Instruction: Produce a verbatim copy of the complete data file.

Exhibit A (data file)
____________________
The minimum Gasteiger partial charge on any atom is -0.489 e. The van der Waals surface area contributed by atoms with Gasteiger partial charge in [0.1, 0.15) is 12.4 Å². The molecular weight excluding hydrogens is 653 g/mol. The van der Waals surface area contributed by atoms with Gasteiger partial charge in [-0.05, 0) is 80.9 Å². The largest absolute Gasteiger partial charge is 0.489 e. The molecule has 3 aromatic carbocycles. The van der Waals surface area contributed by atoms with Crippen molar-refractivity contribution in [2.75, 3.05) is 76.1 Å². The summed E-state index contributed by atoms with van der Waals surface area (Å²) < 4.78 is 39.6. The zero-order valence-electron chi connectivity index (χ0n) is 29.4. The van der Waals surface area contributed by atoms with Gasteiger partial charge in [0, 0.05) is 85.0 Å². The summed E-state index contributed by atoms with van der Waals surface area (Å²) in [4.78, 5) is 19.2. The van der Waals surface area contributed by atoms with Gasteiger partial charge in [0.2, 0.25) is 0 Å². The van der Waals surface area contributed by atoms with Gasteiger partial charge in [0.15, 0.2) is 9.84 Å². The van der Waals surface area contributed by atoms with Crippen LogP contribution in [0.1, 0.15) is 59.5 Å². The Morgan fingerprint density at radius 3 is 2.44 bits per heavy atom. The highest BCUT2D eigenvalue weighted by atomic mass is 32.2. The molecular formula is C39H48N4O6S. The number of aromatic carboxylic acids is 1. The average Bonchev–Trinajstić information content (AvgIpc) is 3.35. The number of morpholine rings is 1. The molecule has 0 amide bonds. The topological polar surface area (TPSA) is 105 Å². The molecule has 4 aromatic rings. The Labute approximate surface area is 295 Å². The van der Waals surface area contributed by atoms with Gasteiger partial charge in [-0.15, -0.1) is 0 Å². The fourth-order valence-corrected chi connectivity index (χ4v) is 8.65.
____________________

The minimum Gasteiger partial charge on any atom is -0.489 e. The van der Waals surface area contributed by atoms with Gasteiger partial charge in [0.1, 0.15) is 12.4 Å². The molecular weight excluding hydrogens is 653 g/mol. The van der Waals surface area contributed by atoms with Gasteiger partial charge in [-0.05, 0) is 80.9 Å². The largest absolute Gasteiger partial charge is 0.489 e. The molecule has 3 aromatic carbocycles. The van der Waals surface area contributed by atoms with Crippen molar-refractivity contribution in [2.75, 3.05) is 76.1 Å². The summed E-state index contributed by atoms with van der Waals surface area (Å²) < 4.78 is 39.6. The zero-order valence-electron chi connectivity index (χ0n) is 29.4. The van der Waals surface area contributed by atoms with Gasteiger partial charge in [0, 0.05) is 85.0 Å². The summed E-state index contributed by atoms with van der Waals surface area (Å²) in [4.78, 5) is 19.2. The van der Waals surface area contributed by atoms with Gasteiger partial charge in [0.2, 0.25) is 0 Å². The van der Waals surface area contributed by atoms with Gasteiger partial charge in [0.15, 0.2) is 9.84 Å². The van der Waals surface area contributed by atoms with Crippen LogP contribution in [0.1, 0.15) is 59.5 Å². The Morgan fingerprint density at radius 3 is 2.44 bits per heavy atom. The highest BCUT2D eigenvalue weighted by atomic mass is 32.2. The molecular formula is C39H48N4O6S. The number of aromatic carboxylic acids is 1. The average Bonchev–Trinajstić information content (AvgIpc) is 3.35. The number of morpholine rings is 1. The molecule has 0 amide bonds. The topological polar surface area (TPSA) is 105 Å². The molecule has 4 aromatic rings. The Labute approximate surface area is 295 Å². The van der Waals surface area contributed by atoms with Gasteiger partial charge in [-0.15, -0.1) is 0 Å². The fourth-order valence-corrected chi connectivity index (χ4v) is 8.65.